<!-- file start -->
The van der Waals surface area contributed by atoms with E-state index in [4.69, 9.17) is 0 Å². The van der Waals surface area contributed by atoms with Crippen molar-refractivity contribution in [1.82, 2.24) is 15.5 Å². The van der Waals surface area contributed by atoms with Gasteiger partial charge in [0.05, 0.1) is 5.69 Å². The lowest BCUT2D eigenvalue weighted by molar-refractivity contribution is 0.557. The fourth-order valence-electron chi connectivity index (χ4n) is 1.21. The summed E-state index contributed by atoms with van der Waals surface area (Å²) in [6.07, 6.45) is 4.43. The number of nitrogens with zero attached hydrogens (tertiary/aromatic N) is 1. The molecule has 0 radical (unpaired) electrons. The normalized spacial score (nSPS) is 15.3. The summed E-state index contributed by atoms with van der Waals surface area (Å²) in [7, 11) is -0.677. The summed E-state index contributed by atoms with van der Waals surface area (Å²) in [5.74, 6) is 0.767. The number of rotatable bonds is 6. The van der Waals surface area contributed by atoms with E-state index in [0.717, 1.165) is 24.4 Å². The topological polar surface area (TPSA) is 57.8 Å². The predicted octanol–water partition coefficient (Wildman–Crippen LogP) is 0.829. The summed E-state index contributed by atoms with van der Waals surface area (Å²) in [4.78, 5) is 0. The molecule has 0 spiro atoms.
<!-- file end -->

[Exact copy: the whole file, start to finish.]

The van der Waals surface area contributed by atoms with E-state index in [4.69, 9.17) is 0 Å². The van der Waals surface area contributed by atoms with Crippen molar-refractivity contribution in [1.82, 2.24) is 15.5 Å². The van der Waals surface area contributed by atoms with Gasteiger partial charge in [0.05, 0.1) is 5.69 Å². The lowest BCUT2D eigenvalue weighted by molar-refractivity contribution is 0.557. The fourth-order valence-electron chi connectivity index (χ4n) is 1.21. The summed E-state index contributed by atoms with van der Waals surface area (Å²) in [6.07, 6.45) is 4.43. The number of nitrogens with zero attached hydrogens (tertiary/aromatic N) is 1. The molecule has 0 radical (unpaired) electrons. The normalized spacial score (nSPS) is 15.3. The summed E-state index contributed by atoms with van der Waals surface area (Å²) in [7, 11) is -0.677. The summed E-state index contributed by atoms with van der Waals surface area (Å²) in [5.74, 6) is 0.767. The number of rotatable bonds is 6. The van der Waals surface area contributed by atoms with E-state index in [0.717, 1.165) is 24.4 Å². The topological polar surface area (TPSA) is 57.8 Å². The predicted octanol–water partition coefficient (Wildman–Crippen LogP) is 0.829. The summed E-state index contributed by atoms with van der Waals surface area (Å²) in [4.78, 5) is 0. The molecule has 0 spiro atoms.